By Amy Joyce
Washington Post Staff Writer
Sunday, March 12, 2006
The vast land of workers is full of them: people who do their jobs, but actually have so much more to offer. These people could possess great hidden leadership talent, smart ideas about how to run things better. The only problem is how to identify these so-called high-potential employees.
Just about any workplace may be teeming with them (stop laughing, you). Now if only a management team could recognize who has such potential .
Finding talent that is already within an organization is a smart business move. For one thing, cultivating existing talent can save money on hiring additional labor. "Everybody's looking for that 'Gosh, if I just had this employee or that employee. If I could just hire from the outside,' " said Chester Elton, author of "The Invisible Employee: Realizing the Hidden Potential in Everyone." "The fact is, you probably have someone like that on your team already."
Many companies are preparing for a mass exodus of workers as baby boomers hit retirement age. That huge loss of talent is likely going to start a war over new, good employees. "You're not going to be able to get your talent from outside," said Victoria Green, a management consultant in the Philadelphia office of RHR International, a consulting company in executive and organizational development. "You're losing some of the historical knowledge of the company and culture and product. It's important to get people with those experiences."
Discovering the potential within your organization is also important because it can boost morale. Those workers whose ideas and interests aren't tapped by management will only retreat into their cubicle shadows and become ambivalent about their jobs. What a waste.
Some employers have caught on.
Xcel Energy, an energy provider in Minneapolis, has a program in which employees are encouraged to introduce new ideas for just about anything at the company. The program "allows employees to get engaged in their workplace," said Bill Newby, managing director of enterprise process management.
Employees at Xcel have come up with ideas that have saved money, increased revenue and reduced safety hazards. The company estimates it has saved $17 million through employee suggestions. It received more than 7,000 suggestions from its 10,000 employees last year, and two-thirds of those ideas were implemented, Newby said.
The program helps managers and executives see who might have great potential for different roles within the organization.
"We see employees who can step out of their comfort zone," Newby said. "It's a great way to get noticed in a corporation."
That's one way. Another is to hire a consultant, of course. Some are now making a living teaching executives how to find those high-potential employees. Green believes the best way to seek out greatness within one's own ranks is to follow a specific process.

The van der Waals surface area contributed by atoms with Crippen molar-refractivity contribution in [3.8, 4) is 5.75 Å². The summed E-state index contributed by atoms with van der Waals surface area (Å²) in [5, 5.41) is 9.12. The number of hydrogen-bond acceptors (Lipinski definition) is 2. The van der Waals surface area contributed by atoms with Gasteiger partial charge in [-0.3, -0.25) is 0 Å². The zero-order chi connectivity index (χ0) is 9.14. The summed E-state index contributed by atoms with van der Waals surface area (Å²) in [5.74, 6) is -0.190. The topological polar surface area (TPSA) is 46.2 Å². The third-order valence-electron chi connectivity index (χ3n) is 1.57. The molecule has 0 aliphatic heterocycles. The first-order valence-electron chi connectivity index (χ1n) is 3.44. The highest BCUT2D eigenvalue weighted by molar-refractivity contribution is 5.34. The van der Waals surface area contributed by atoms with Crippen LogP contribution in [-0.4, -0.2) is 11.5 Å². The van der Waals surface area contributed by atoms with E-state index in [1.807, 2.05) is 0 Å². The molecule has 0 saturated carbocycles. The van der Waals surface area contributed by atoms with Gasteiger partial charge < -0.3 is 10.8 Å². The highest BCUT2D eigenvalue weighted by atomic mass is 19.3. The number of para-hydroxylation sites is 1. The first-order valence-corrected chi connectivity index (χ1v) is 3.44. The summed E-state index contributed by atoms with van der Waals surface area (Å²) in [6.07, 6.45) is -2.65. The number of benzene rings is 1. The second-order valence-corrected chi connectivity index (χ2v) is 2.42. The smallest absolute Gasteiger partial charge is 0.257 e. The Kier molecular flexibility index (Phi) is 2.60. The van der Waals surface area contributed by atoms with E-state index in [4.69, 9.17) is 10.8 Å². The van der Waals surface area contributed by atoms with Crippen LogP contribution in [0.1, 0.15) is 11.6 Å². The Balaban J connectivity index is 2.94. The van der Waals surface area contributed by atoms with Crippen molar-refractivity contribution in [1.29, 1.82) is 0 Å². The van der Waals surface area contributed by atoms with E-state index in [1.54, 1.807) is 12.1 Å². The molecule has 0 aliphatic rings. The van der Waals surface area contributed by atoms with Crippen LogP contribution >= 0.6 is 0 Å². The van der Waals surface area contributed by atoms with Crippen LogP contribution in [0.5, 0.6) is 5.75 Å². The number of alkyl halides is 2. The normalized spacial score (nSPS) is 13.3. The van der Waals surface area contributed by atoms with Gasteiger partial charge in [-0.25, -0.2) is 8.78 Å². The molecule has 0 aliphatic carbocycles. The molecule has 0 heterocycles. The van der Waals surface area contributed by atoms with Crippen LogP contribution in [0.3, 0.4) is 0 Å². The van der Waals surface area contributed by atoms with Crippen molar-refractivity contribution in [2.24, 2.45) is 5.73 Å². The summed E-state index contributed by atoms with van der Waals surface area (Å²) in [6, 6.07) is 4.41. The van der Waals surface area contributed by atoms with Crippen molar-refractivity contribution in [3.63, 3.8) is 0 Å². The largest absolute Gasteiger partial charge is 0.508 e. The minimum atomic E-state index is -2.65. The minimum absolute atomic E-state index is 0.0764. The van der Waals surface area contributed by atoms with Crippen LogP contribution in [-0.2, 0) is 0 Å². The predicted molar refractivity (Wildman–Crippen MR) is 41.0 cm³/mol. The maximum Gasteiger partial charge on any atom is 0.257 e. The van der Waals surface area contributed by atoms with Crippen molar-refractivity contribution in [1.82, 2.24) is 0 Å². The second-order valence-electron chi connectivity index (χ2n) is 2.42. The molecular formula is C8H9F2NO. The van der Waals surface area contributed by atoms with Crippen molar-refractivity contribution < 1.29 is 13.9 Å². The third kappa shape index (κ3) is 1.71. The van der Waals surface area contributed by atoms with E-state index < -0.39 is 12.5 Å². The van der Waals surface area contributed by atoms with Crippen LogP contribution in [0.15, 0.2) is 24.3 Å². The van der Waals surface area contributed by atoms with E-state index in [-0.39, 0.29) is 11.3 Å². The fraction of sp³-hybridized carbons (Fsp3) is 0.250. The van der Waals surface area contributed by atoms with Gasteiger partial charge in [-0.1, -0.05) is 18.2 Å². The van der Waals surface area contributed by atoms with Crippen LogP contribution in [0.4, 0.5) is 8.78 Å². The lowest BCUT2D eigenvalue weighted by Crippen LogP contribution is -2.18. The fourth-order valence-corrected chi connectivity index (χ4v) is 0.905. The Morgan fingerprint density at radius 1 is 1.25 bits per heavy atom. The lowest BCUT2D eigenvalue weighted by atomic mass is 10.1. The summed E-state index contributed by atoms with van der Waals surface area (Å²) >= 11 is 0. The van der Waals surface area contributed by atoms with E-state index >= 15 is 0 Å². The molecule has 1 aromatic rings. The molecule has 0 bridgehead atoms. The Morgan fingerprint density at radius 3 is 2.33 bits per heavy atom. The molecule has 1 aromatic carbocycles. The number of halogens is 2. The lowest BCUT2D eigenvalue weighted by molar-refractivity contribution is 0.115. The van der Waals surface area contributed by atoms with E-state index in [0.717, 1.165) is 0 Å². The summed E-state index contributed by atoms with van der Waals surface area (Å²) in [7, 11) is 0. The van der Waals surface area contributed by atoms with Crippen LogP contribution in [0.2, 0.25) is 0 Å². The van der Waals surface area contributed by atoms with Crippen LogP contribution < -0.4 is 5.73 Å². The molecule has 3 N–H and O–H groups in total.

Managers "often think they can assess skills well themselves," Green said. "They need to create a process that's a little more systematic to find them."
Too many executives and managers look around casually and pick people they then turn into the office stars. That's not always the best way to assure the chosen ones will thrive, however, she said. For instance, some people are simply better at selling themselves but may not have the right attributes, while an employee who truly has high potential is sort of hiding.
RHR says high-potential employees have these attributes in common:
· They are ready and willing: These workers are always up for new tasks. They create opportunities for personal and professional growth. They also have a willingness to take career and business risks to accomplish these goals.
· They are willing to admit what they don't know: High potential workers have the guts to look at their own performance objectively. They can admit weakness, which shows that they are self-confident and want to continue to do better.
· They are quick learners: They are able to take on new information quickly and can get beneath the surface of issues by "learning about others' perspectives, motives and prejudices."
Once those employees are recognized, it's important to let them know.
Managers often forget to communicate to employees that they are valuable, Green said. But that communication is important so those employees who have potential know that there is a future for them -- one in which they can suggest ideas, grow and really push beyond a job description.
Most workers spend their days looking out a window, dreaming about where else they could go. But the fact is, most employees really want to be engaged. The problem is too many feel they haven't been asked. "When you get a good idea, reward it," Elton said. "The odds are you'll get more good ideas from that same employee."
And thereby find that hidden potential.